Thou shalt love thy neighbor as thyself.—Matthew xxii. 39. The original here quoted by our Lord is to be found in the words of God to Moses, (Leviticus xix. 18:) “Thou shalt not avenge, nor bear any grudge against the children of thy people, but thou shalt love thy neighbour as thyself: I am the Lord.” Our Lord never thought of being original. The older the saying the better, if it utters the truth he wants to utter. In him it becomes fact: The Word was made flesh. And so, in the wondrous meeting of extremes, the words he spoke were no more words, but spirit and life. The same words are twice quoted by St Paul, and once by St James, always in a similar mode: Love they represent as the fulfilling of the law. Is the converse true then? Is the fulfilling of the law love? The apostle Paul says: “Love worketh no ill to his neighbour, therefore love is the fulfilling of the law.” Does it follow that working no ill is love? Love will fulfil the law: will the law fulfil love? No, verily. If a man keeps the law, I know he is a lover of his neighbour. But he is not a lover because he keeps the law: he keeps the law because he is a lover. No heart will be content with the law for love. The law cannot fulfil love. “But, at least, the law will be able to fulfil itself, though it reaches not to love.” I do not believe it. I am certain that it is impossible to keep the law towards one’s neighbour except one loves him. The law itself is infinite, reaching to such delicacies of action, that the man who tries most will be the man most aware of defeat. We are not made for law, but for love. Love is law, because it is infinitely more than law. It is of an altogether higher region than law—is, in fact, the creator of law. Had it not been for love, not one of the shalt-nots of the law would have been uttered. True, once uttered, they shew themselves in the form of justice, yea, even in the inferior and worldly forms of prudence and self-preservation; but it was love that spoke them first. Were there no love in us, what sense of justice could we have? Would not each be filled with the sense of his own wants, and be for ever tearing to himself? I do not say it is conscious love that breeds justice, but I do say that without love in our nature justice would never be born. For I do not call that justice which consists only in a sense of our own rights. True, there are poor and withered forms of love which are immeasurably below justice now; but even now they are of speechless worth, for they will grow into that which will supersede, because it will necessitate, justice. Of what use then is the law? To lead us to Christ, the Truth,—to waken in our minds a sense of what our deepest nature, the presence, namely, of God in us, requires of us,—to let us know, in part by failure, that the purest effort of will of which we are capable cannot lift us up even to the abstaining from wrong to our neighbour. What man, for instance, who loves not his neighbour and yet wishes to keep the law, will dare be confident that never by word, look, tone, gesture, silence, will he bear false witness against that neighbour? What man can judge his neighbour aright save him whose love makes him refuse to judge him? Therefore are we told to love, and not judge. It is the sole justice of which we are capable, and that perfected will comprise all justice. Nay more, to refuse our neighbour love, is to do him the greatest wrong. But of this afterwards. In order to fulfil the commonest law, I repeat, we must rise into a loftier region altogether, a region that is above law, because it is spirit and life and makes the law: in order to keep the law towards our neighbour, we must love our neighbour. We are not made for law, but for grace—or for faith, to use another word so much misused. We are made on too large a scale altogether to have any pure relation to mere justice, if indeed we can say there is such a thing. It is but an abstract idea which, in reality, will not be abstracted. The law comes to make us long for the needful grace,—that is, for the divine condition, in which love is all, for God is Love. Though the fulfilling of the law is the practical form love will take, and the neglect of it is the conviction of lovelessness; though it is the mode in which a man’s will must begin at once to be love to his neighbour, yet, that our Lord meant by the love of our neighbour; not the fulfilling of the law towards him, but that condition of being which results in the fulfilling of the law and more, is sufficiently clear from his story of the good Samaritan. “Who is my neighbour?” said the lawyer. And the Lord taught him that every one to whom he could be or for whom he could do anything was his neighbour, therefore, that each of the race, as he comes within the touch of one tentacle of our nature, is our neighbour. Which of the inhibitions of the law is illustrated in the tale? Not one. The love that is more than law, and renders its breach impossible, lives in the endless story, coming out in active kindness, that is, the recognition of kin, of kind, of nighness, of neighbourhood; yea, in tenderness and loving-kindness—the Samaritan—heart akin to the Jew-heart, the Samaritan hands neighbours to the Jewish wounds. Thou shalt love thy neighbour as thyself. So direct and complete is this parable of our Lord, that one becomes almost ashamed of further talk about it. Suppose a man of the company had put the same question to our Lord that we have been considering, had said, “But I may keep the law and yet not love my neighbour,” would he not have returned: “Keep thou the law thus, not in the letter, but in the spirit, that is, in the truth of action, and thou wilt soon find, O Jew, that thou lovest thy Samaritan”? And yet, when thoughts and questions arise in our minds, he desires that we should follow them. He will not check us with a word of heavenly wisdom scornfully uttered. He knows that not even his words will apply to every question of the willing soul; and we know that his spirit will reply. When we want to know more, that more will be there for us. Not every man, for instance, finds his neighbour in need of help, and he would gladly hasten the slow results of opportunity by true thinking. Thus would we be ready for further teaching from that Spirit who is the Lord. “But how,” says a man, who is willing to recognize the universal neighbourhead, but finds himself unable to fulfil the bare law towards the woman even whom he loves best,—“How am I then to rise into that higher region, that empyrean of love?” And, beginning straightway to try to love his neighbour, he finds that the empyrean of which he spoke is no more to be reached in itself than the law was to be reached in itself. As he cannot keep the law without first rising into the love of his neighbour, so he cannot love his neighbour without first rising higher still. The whole system of the universe works upon this law—the driving of things upward towards the centre. The man who will love his neighbour can do so by no immediately operative exercise of the will. It is the man fulfilled of God from whom he came and by whom he is, who alone can as himself love his neighbour who came from God too and is by God too. The mystery of individuality and consequent relation is deep as the beginnings of humanity, and the questions thence arising can be solved only by him who has, practically, at least, solved the holy necessities resulting from his origin. In God alone can man meet man. In him alone the converging lines of existence touch and cross not. When the mind of Christ, the life of the Head, courses through that atom which the man is of the slowly revivifying body, when he is alive too, then the love of the brothers is there as conscious life. From Christ through the neighbours comes the life that makes him a part of the body. It is possible to love our neighbour as ourselves. Our Lord never spoke hyperbolically, although, indeed, that is the supposition on which many unconsciously interpret his words, in order to be able to persuade themselves that they believe them. We may see that it is possible before we attain to it; for our perceptions of truth are always in advance of our condition. True, no man can see it perfectly until he is it; but we must see it, that we may be it. A man who knows that he does not yet love his neighbour as himself may believe in such a condition, may even see that there is no other goal of human perfection, nothing else to which the universe is speeding, propelled by the Father’s will. Let him labour on, and not faint at the thought that God’s day is a thousand years: his millennium is likewise one day—yea, this day, for we have him, The Love, in us, working even now the far end. But while it is true that only when a man loves God with all his heart, will he love his neighbour as himself, yet there are mingled processes in the attainment of this final result. Let us try to aid such operation of truth by looking farther. Let us suppose that the man who believes our Lord both meant what he said, and knew the truth of the matter, proceeds to endeavour obedience in this of loving his neighbour as himself. He begins to think about his neighbours generally, and he tries to feel love towards them. He finds at once that they begin to classify themselves. With some he feels no difficulty, for he loves them already, not indeed because they are, but because they have, by friendly qualities, by showing themselves lovable, that is loving, already, moved his feelings as the wind moves the waters, that is without any self-generated action on his part. And he feels that this is nothing much to the point; though, of course, he would be farther from the desired end if he had none such to love, and farther still if he loved none such. He recalls the words of our Lord, “If ye love them which love you, what reward have ye?” and his mind fixes upon—let us say—one of a second class, and he tries to love him. The man is no enemy—we have not come to that class of neighbours yet—but he is dull, uninteresting—in a negative way, he thinks, unlovable. What is he to do with him? With all his effort, he finds the goal as far off as ever. Naturally, in his failure, the question arises, “Is it my duty to love him who is unlovable?” Certainly not, if he is unlovable. But that is a begging of the question. Thereupon the man falls back on the primary foundation of things, and asks— “How, then, is the man to be loved by me? Why should I love my neighbour as myself?” We must not answer “Because the Lord says so.” It is because the Lord says so that the man is inquiring after some help to obey. No man can love his neighbour merely because the Lord says so. The Lord says so because it is right and necessary and natural, and the man wants to feel it thus right and necessary and natural. Although the Lord would be pleased with any man for doing a thing because he said it, he would show his pleasure by making the man more and more dissatisfied until he knew why the Lord had said it. He would make him see that he could not in the deepest sense—in the way the Lord loves—obey any command until he saw the reasonableness of it. Observe I do not say the man ought to put off obeying the command until he see its reasonableness: that is another thing quite, and does not lie in the scope of my present supposition. It is a beautiful thing to obey the rightful source of a command: it is a more beautiful thing to worship the radiant source of our light, and it is for the sake of obedient vision that our Lord commands us. For then our heart meets his: we see God. Let me represent in the form of a conversation what might pass in the man’s mind on the opposing sides of the question.—“Why should I love my neighbour?” “He is the same as I, and therefore I ought to love him.” “Why? I am I. He is he.” “He has the same thoughts, feelings, hopes, sorrows, joys, as I.” “Yes; but why should I love him for that? He must mind his, I can only do with mine.” “He has the same consciousness as I have. As things look to me, so things look to him.” “Yes; but I cannot get into his consciousness, nor he into mine. I feel myself, I do not feel him. My life flows through my veins, not through his. The world shines into my consciousness, and I am not conscious of his consciousness. I wish I could love him, but I do not see why. I am an individual; he is an individual. My self must be closer to me than he can be. Two bodies keep me apart from his self. I am isolated with myself.” Now, here lies the mistake at last. While the thinker supposes a duality in himself which does not exist, he falsely judges the individuality a separation. On the contrary, it is the sole possibility and very bond of love. Otherness is the essential ground of affection. But in spiritual things, such a unity is pre-supposed in the very contemplation of them by the spirit of man, that wherever anything does not exist that ought to be there, the space it ought to occupy, even if but a blank, assumes the appearance of a separating gulf. The negative looks a positive. Where a man does not love, the not-loving must seem rational. For no one loves because he sees why, but because he loves. No human reason can be given for the highest necessity of divinely created existence. For reasons are always from above downwards. A man must just feel this necessity, and then questioning is over. It justifies itself. But he who has not felt has it not to argue about. He has but its phantom, which he created himself in a vain effort to understand, and which he supposes to be it. Love cannot be argued about in its absence, for there is no reflex, no symbol of it near enough to the fact of it, to admit of just treatment by the algebra of the reason or imagination. Indeed, the very talking about it raises a mist between the mind and the vision of it. But let a man once love, and all those difficulties which appeared opposed to love, will just be so many arguments for loving. Let a man once find another who has fallen among thieves; let him be a neighbour to him, pouring oil and wine into his wounds, and binding them up, and setting him on his own beast, and paying for him at the inn; let him do all this merely from a sense of duty; let him even, in the pride of his fancied, and the ignorance of his true calling, bate no jot of his Jewish superiority; let him condescend to the very baseness of his own lowest nature; yet such will be the virtue of obeying an eternal truth even to his poor measure, of putting in actuality what he has not even seen in theory, of doing the truth even without believing it, that even if the truth does not after the deed give the faintest glimmer as truth in the man, he will yet be ages nearer the truth than before, for he will go on his way loving that Samaritan neighbour a little more than his Jewish dignity will justify. Nor will he question the reasonableness of so doing, although he may not care to spend any logic upon its support. How much more if he be a man who would love his neighbour if he could, will the higher condition unsought have been found in the action! For man is a whole; and so soon as he unites himself by obedient action, the truth that is in him makes itself known to him, shining from the new whole. For his action is his response to his maker’s design, his individual part in the creation of himself, his yielding to the All in all, to the tides of whose harmonious cosmoplastic life all his being thenceforward lies open for interpenetration and assimilation. When will once begins to aspire, it will soon find that action must precede feeling, that the man may know the foundation itself of feeling. With those who recognize no authority as the ground of tentative action, a doubt, a suspicion of truth ought to be ground enough for putting it to the test. The whole system of divine education as regards the relation of man and man, has for its end that a man should love his neighbour as himself. It is not a lesson that he can learn by itself, or a duty the obligation of which can be shown by argument, any more than the difference between right and wrong can be defined in other terms than their own. “But that difference,” it may be objected, “manifests itself of itself to every mind: it is self-evident; whereas the loving of one’s neighbour is not seen to be a primary truth; so far from it, that far the greater number of those who hope for an eternity of blessedness through him who taught it, do not really believe it to be a truth; believe, on the contrary, that the paramount obligation is to take care of one’s self at much risk of forgetting one’s neighbour.” But the human race generally has got as far as the recognition of right and wrong; and therefore most men are born capable of making the distinction. The race has not yet lived long enough for its latest offspring to be born with the perception of the truth of love to the neighbour. It is to be seen by the present individual only after a long reception of and submission to the education of life. And once seen, it is believed. The whole constitution of human society exists for the express end, I say, of teaching the two truths by which man lives, Love to God and Love to Man. I will say nothing more of the mysteries of the parental relation, because they belong to the teaching of the former truth, than that we come into the world as we do, to look up to the love over us, and see in it a symbol, poor and weak, yet the best we can have or receive of the divine love.4 4 It might be expressed after a deeper and truer fashion by saying that, God making human affairs after his own thoughts, they are therefore such as to be the best teachers of love to him and love to our neighbour. This is an immeasurably nobler and truer manner of regarding them than as a scheme or plan invented by the divine intellect. And thousands more would find it easy to love God if they had not such miserable types of him in the self-seeking, impulse-driven, purposeless, faithless beings who are all they have for father and mother, and to whom their children are no dearer than her litter is to the unthinking dam. What I want to speak of now, with regard to the second great commandment, is the relation of brotherhood and sisterhood. Why does my brother come of the same father and mother? Why do I behold the helplessness and confidence of his infancy? Why is the infant laid on the knee of the child? Why do we grow up with the same nurture? Why do we behold the wonder of the sunset and the mystery of the growing moon together? Why do we share one bed, join in the same games, and attempt the same exploits? Why do we quarrel, vow revenge and silence and endless enmity, and, unable to resist the brotherhood within us, wind arm in arm and forget all within the hour? Is it not that Love may grow lord of all between him and me? Is it not that I may feel towards him what there are no words or forms of words to express—a love namely, in which the divine self rushes forth in utter self-forgetfulness to live in the contemplation of the brother—a love that is stronger than death,—glad and proud and satisfied? But if love stop there, what will be the result? Ruin to itself; loss of the brotherhood. He who loves not his brother for deeper reasons than those of a common parentage will cease to love him at all. The love that enlarges not its borders, that is not ever spreading and including, and deepening, will contract, shrivel, decay, die. I have had the sons of my mother that I may learn the universal brotherhood. For there is a bond between me and the most wretched liar that ever died for the murder he would not even confess, closer infinitely than that which springs only from having one father and mother. That we are the sons and the daughters of God born from his heart, the outcoming offspring of his love, is a bond closer than all other bonds in one. No man ever loved his own child aright who did not love him for his humanity, for his divinity, to the utter forgetting of his origin from himself. The son of my mother is indeed my brother by this greater and closer bond as well; but if I recognize that bond between him and me at all, I recognize it for my race. True, and thank God! the greater excludes not the less; it makes all the weaker bonds stronger and truer, nor forbids that where all are brothers, some should be those of our bosom. Still my brother according to the flesh is my first neighbour, that we may be very nigh to each other, whether we will or no, while our hearts are tender, and so may learn brotherhood. For our love to each other is but the throbbing of the heart of the great brotherhood, and could come only from the eternal Father, not from our parents. Then my second neighbour appears, and who is he? Whom I come in contact with soever. He with whom I have any transactions, any human dealings whatever. Not the man only with whom I dine; not the friend only with whom I share my thoughts; not the man only whom my compassion would lift from some slough; but the man who makes my clothes; the man who prints my book; the man who drives me in his cab; the man who begs from me in the street, to whom, it may be, for brotherhood’s sake, I must not give; yea, even the man who condescends to me. With all and each there is a chance of doing the part of a neighbour, if in no other way yet by speaking truly, acting justly, and thinking kindly. Even these deeds will help to that love which is born of righteousness. All true action clears the springs of right feeling, and lets their waters rise and flow. A man must not choose his neighbour; he must take the neighbour that God sends him. In him, whoever he be, lies, hidden or revealed, a beautiful brother. The neighbour is just the man who is next to you at the moment, the man with whom any business has brought you in contact. Thus will love spread and spread in wider and stronger pulses till the whole human race will be to the man sacredly lovely. Drink-debased, vice-defeatured, pride-puffed, wealth-bollen, vanity-smeared, they will yet be brothers, yet be sisters, yet be God-born neighbours. Any rough-hewn semblance of humanity will at length be enough to move the man to reverence and affection. It is harder for some to learn thus than for others. There are whose first impulse is ever to repel and not to receive. But learn they may, and learn they must. Even these may grow in this grace until a countenance unknown will awake in them a yearning of affection rising to pain, because there is for it no expression, and they can only give the man to God and be still. And now will come in all the arguments out of which the man tried in vain before to build a stair up to the sunny heights of love. “Ah brother! thou hast a soul like mine,” he will say. “Out of thine eyes thou lookest, and sights and sounds and odours visit thy soul as mine, with wonder and tender comforting. Thou too lovest the faces of thy neighbours. Thou art oppressed with thy sorrows, uplifted with thy joys. Perhaps thou knowest not so well as I, that a region of gladness surrounds all thy grief, of light all thy darkness, of peace all thy tumult. Oh, my brother! I will love thee. I cannot come very near thee: I will love thee the more. It may be thou dost not love thy neighbour; it may be thou thinkest only how to get from him, how to gain by him. How lonely then must thou be! how shut up in thy poverty-stricken room, with the bare walls of thy selfishness, and the hard couch of thy unsatisfaction! I will love thee the more. Thou shalt not be alone with thyself. Thou art not me; thou art another life—a second self; therefore I can, may, and will love thee.” When once to a man the human face is the human face divine, and the hand of his neighbour is the hand of a brother, then will he understand what St Paul meant when he said, “I could wish that myself were accursed from Christ for my brethren.” But he will no longer understand those who, so far from feeling the love of their neighbour an essential of their being, expect to be set free from its law in the world to come. There, at least, for the glory of God, they may limit its expansive tendencies to the narrow circle of their heaven. On its battlements of safety, they will regard hell from afar, and say to each other, “Hark! Listen to their moans. But do not weep, for they are our neighbours no more.” St Paul would be wretched before the throne of God, if he thought there was one man beyond the pale of his mercy, and that as much for God’s glory as for the man’s sake. And what shall we say of the man Christ Jesus? Who, that loves his brother, would not, upheld by the love of Christ, and with a dim hope that in the far-off time there might be some help for him, arise from the company of the blessed, and walk down into the dismal regions of despair, to sit with the last, the only unredeemed, the Judas of his race, and be himself more blessed in the pains of hell, than in the glories of heaven? Who, in the midst of the golden harps and the white wings, knowing that one of his kind, one miserable brother in the old-world-time when men were taught to love their neighbour as themselves, was howling unheeded far below in the vaults of the creation, who, I say, would not feel that he must arise, that he had no choice, that, awful as it was, he must gird his loins, and go down into the smoke and the darkness and the fire, travelling the weary and fearful road into the far country to find his brother?—who, I mean, that had the mind of Christ, that had the love of the Father? But it is a wild question. God is, and shall be, All in all. Father of our brothers and sisters! thou wilt not be less glorious than we, taught of Christ, are able to think thee. When thou goest into the wilderness to seek, thou wilt not come home until thou hast found. It is because we hope not for them in thee, not knowing thee, not knowing thy love, that we are so hard and so heartless to the brothers and sisters whom thou hast given us. One word more: This love of our neighbour is the only door out of the dungeon of self, where we mope and mow, striking sparks, and rubbing phosphorescences out of the walls, and blowing our own breath in our own nostrils, instead of issuing to the fair sunlight of God, the sweet winds of the universe. The man thinks his consciousness is himself; whereas his life consisteth in the inbreathing of God, and the consciousness of the universe of truth. To have himself, to know himself, to enjoy himself, he calls life; whereas, if he would forget himself, tenfold would be his life in God and his neighbours. The region of man’s life is a spiritual region. God, his friends, his neighbours, his brothers all, is the wide world in which alone his spirit can find room. Himself is his dungeon. If he feels it not now, he will yet feel it one day—feel it as a living soul would feel being prisoned in a dead body, wrapped in sevenfold cerements, and buried in a stone-ribbed vault within the last ripple of the sound of the chanting people in the church above. His life is not in knowing that he lives, but in loving all forms of life. He is made for the All, for God, who is the All, is his life. And the essential joy of his life lies abroad in the liberty of the All. His delights, like those of the Ideal Wisdom, are with the sons of men. His health is in the body of which the Son of Man is the head. The whole region of life is open to him—nay, he must live in it or perish. Nor thus shall a man lose the consciousness of well-being. Far deeper and more complete, God and his neighbour will flash it back upon him—pure as life. No more will he agonize “with sick assay” to generate it in the light of his own decadence. For he shall know the glory of his own being in the light of God and of his brother. But he may have begun to love his neighbour, with the hope of ere long loving him as himself, and notwithstanding start back affrighted at yet another word of our Lord, seeming to be another law yet harder than the first, although in truth it is not another, for without obedience to it the former cannot be attained unto. He has not yet learned to love his neighbour as himself whose heart sinks within him at the word, I say unto you, Love your enemies.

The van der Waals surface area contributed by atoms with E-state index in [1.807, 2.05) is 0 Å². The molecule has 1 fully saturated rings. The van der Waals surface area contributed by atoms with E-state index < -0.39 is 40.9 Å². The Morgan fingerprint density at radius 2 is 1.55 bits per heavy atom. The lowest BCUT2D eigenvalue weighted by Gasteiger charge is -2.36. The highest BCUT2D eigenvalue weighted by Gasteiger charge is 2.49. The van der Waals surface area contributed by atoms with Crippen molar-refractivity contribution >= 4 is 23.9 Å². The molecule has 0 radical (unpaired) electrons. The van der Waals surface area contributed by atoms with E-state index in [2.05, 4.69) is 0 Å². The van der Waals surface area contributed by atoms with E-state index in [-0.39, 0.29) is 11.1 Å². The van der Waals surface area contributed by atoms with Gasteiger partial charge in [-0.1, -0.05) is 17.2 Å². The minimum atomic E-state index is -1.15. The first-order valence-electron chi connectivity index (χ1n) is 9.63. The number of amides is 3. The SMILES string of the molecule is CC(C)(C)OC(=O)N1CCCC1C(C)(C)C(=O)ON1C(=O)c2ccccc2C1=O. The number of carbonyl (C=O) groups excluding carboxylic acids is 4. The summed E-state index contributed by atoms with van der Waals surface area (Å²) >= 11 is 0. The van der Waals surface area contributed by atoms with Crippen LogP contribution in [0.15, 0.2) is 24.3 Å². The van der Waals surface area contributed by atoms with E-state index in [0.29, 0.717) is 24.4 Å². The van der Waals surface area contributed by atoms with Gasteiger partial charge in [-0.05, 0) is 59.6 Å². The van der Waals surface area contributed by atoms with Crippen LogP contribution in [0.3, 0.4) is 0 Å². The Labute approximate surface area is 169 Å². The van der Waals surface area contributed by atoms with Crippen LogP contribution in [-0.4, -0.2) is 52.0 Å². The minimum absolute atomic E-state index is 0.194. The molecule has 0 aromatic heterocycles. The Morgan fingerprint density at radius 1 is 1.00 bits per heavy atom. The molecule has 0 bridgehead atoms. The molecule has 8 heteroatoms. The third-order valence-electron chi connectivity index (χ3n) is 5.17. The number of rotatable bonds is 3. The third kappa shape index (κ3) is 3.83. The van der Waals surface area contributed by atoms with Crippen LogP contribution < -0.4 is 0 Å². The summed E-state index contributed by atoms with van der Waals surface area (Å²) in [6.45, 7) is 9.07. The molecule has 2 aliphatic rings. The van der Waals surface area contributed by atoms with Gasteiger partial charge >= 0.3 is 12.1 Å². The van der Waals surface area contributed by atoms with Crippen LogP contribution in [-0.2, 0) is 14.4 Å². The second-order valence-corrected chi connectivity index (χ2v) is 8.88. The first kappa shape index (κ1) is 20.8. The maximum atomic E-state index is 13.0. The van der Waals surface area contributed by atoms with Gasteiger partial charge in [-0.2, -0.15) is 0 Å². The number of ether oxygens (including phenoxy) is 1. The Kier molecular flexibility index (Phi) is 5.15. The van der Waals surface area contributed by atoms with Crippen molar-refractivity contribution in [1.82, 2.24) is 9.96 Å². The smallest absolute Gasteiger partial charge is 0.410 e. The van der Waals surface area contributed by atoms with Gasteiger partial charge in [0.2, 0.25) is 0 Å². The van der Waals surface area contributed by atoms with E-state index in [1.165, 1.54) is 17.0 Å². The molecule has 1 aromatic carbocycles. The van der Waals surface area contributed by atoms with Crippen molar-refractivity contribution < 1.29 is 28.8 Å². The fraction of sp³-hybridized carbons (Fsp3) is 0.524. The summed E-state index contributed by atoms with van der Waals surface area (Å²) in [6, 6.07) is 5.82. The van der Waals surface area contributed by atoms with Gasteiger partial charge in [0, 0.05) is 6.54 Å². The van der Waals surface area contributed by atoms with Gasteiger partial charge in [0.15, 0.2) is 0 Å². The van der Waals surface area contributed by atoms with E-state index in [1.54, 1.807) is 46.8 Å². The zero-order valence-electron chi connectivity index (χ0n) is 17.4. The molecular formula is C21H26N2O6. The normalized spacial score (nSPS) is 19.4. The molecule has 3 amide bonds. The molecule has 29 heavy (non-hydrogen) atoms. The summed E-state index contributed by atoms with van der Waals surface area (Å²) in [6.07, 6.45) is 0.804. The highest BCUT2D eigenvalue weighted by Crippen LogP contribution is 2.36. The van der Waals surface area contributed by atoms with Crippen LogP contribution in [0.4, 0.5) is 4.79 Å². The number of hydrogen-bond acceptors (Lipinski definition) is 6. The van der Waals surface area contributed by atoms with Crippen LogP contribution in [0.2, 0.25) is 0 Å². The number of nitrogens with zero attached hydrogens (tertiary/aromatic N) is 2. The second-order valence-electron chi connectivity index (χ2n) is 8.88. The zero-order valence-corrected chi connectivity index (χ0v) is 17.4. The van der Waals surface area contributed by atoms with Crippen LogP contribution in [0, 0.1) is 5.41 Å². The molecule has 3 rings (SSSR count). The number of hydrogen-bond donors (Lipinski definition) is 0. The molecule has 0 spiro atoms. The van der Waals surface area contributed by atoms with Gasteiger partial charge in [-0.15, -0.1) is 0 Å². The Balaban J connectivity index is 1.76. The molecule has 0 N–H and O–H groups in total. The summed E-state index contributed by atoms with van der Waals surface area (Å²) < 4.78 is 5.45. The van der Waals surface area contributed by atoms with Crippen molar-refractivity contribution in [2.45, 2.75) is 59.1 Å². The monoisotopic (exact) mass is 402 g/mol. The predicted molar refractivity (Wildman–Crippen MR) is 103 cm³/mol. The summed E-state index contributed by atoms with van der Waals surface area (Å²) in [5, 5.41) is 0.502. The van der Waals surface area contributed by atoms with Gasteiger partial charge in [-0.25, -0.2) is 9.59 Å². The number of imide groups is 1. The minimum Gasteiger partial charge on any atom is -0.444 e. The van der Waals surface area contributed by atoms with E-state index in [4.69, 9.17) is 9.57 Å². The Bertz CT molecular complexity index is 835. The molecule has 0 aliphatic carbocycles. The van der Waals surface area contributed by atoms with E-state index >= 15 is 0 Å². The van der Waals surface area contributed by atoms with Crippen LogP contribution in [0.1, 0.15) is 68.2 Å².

Be the first to react on this!
George MacDonald was a Scottish author, poet, and Christian minister.
Known particularly for his poignant fairy tales and fantasy novels, George MacDonald inspired many authors, such as W. H. Auden, J. R. R. Tolkien, C. S. Lewis, E. Nesbit and Madeleine L'Engle. G. K. Chesterton cited The Princess and the Goblin as a book that had "made a difference to my whole existence."
Even Mark Twain, who initially disliked MacDonald, became friends with him, and there is some evidence that Twain was influenced by MacDonald.
MacDonald grew up influenced by his Congregational Church, with an atmosphere of Calvinism. But MacDonald never felt comfortable with some aspects of Calvinist doctrine; indeed, legend has it that when the doctrine of predestination was first explained to him, he burst into tears (although assured that he was one of the elect). Later novels, such as Robert Falconer and Lilith, show a distaste for the idea that God's electing love is limited to some and denied to others.